Jamal Udeen Al-Harith (UK)
  • Having gone to Pakistan for a religious retreat,[3] he tried to leave by land when told it was dangerous and paid a driver to take him to Iran. They were stopped near the Afghanistan border, where the Taliban seized him as a British spy based on his passport.[2]
  • Americans found him in the Kandahar jail and released him to the Red Cross. Before he could leave, the US Army picked him up on suspicion as an enemy combatant and transported him to Guantanamo Bay. He was finally released on March 9, 2004 and repatriated to Britain, where he was immediately released without charge.[2]
Siddeeq Ahmad Siddeeq Noor Turkistani (Saudi Arabia)
  • Turkistani said he was deported by Saudi Arabia to Afghanistan for drug trafficking. There he was imprisoned by the Taliban in Kandahar for four and a half years, on charges of being involved in a plot to kill al Qaeda leader Osama bin Laden. Turkistani admits being opposed to the Taliban, Al Qaeda and Osama bin Laden, but he denies that he was involved in any plots.[5] He was finally released and repatriated to Saudi Arabia, where he was detained for seven months.[1]
Airat Vakhitov (Russia)
  • Fled Russia for Tajikistan, in 1999, to avoid harassment by the Russian authorities; was forced by members of the Islamic Movement of Uzbekistan to travel to Afghanistan. He was imprisoned there in Kandahar because the Taliban suspected he was a Russian spy (they thought most foreigners were spies).[1] Released in February 2004, he returned to Tatarstan, Russia, where he has faced suspicion, intermittent detention by authorities, and discrimination as a result of his imprisonment by the Americans. He works as a freelance writer and editor under a pseudonym.[3]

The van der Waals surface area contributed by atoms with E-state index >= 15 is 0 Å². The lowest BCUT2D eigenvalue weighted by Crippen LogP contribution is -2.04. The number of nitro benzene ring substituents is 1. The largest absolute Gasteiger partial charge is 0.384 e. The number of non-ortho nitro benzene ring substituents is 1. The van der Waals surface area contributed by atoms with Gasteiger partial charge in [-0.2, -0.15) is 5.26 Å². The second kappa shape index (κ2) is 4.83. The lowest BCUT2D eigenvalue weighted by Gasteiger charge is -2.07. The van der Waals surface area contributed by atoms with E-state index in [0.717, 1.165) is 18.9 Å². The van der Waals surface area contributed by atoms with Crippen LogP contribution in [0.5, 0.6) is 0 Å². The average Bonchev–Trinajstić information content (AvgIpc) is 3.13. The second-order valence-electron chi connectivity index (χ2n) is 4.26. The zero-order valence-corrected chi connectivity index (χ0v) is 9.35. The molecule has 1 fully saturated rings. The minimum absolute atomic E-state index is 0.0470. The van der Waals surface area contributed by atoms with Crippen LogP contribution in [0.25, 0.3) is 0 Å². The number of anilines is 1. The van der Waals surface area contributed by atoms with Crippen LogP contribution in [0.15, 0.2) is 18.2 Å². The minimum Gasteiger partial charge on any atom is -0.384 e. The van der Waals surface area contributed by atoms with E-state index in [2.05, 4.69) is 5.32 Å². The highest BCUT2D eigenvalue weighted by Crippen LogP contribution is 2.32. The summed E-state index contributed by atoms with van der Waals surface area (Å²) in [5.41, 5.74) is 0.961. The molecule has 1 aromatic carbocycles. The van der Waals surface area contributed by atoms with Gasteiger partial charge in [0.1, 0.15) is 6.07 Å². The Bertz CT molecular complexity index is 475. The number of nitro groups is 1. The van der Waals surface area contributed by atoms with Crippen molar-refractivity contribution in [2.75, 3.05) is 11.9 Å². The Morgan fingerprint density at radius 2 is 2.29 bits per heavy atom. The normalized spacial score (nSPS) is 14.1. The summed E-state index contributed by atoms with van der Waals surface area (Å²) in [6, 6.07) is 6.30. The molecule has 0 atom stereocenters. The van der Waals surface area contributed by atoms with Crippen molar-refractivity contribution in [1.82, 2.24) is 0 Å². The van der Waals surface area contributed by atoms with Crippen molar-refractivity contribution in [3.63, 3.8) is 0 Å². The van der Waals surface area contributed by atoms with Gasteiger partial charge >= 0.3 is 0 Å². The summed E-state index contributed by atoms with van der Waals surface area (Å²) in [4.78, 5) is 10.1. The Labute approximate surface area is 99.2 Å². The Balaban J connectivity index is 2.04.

Abdul Hakim Bukhary (Saudi Arabia)
  • According to the BBC, Bukhary, from Saudi Arabia, had been jailed by the Taliban for expressing approval of Ahmad Shah Massoud, a Northern Alliance leader assassinated on September 9, 2001.[6] He originally thought the Americans were liberators but was detained by them and interrogated severely.[3]
Qari Hasan Ulla Peerzai
Arkan Mohammad Ghafil Al Karim (Iraq)
  • He deserted from the Iraqi Army and was jailed by the Taliban and tortured. He said that he was taken to Guantanamo so the Americans could learn about the Iraq Army before its invasion.[3]
Rasul Kudayev (Russia)
  • In Afghanistan, he was imprisoned since 2000 by the Taliban and shot in a prison uprising. He was taken by the Americans to Guantanamo, where he claimed to have been "tortured and humiliated."[3] Since his release and return to Russia, he has been arrested by Russian authorities and charged with "participating in a 2005 raid by Islamic militants in the North Caucasus city of Nalchik. His British-based lawyers say the charge is bogus."[3]
Rashid Awad Rashid Al Uwaydah [citation needed]
Amin Ullah [citation needed]
Abdul Matin [citation needed]
Hamidullah [citation needed]

References[edit]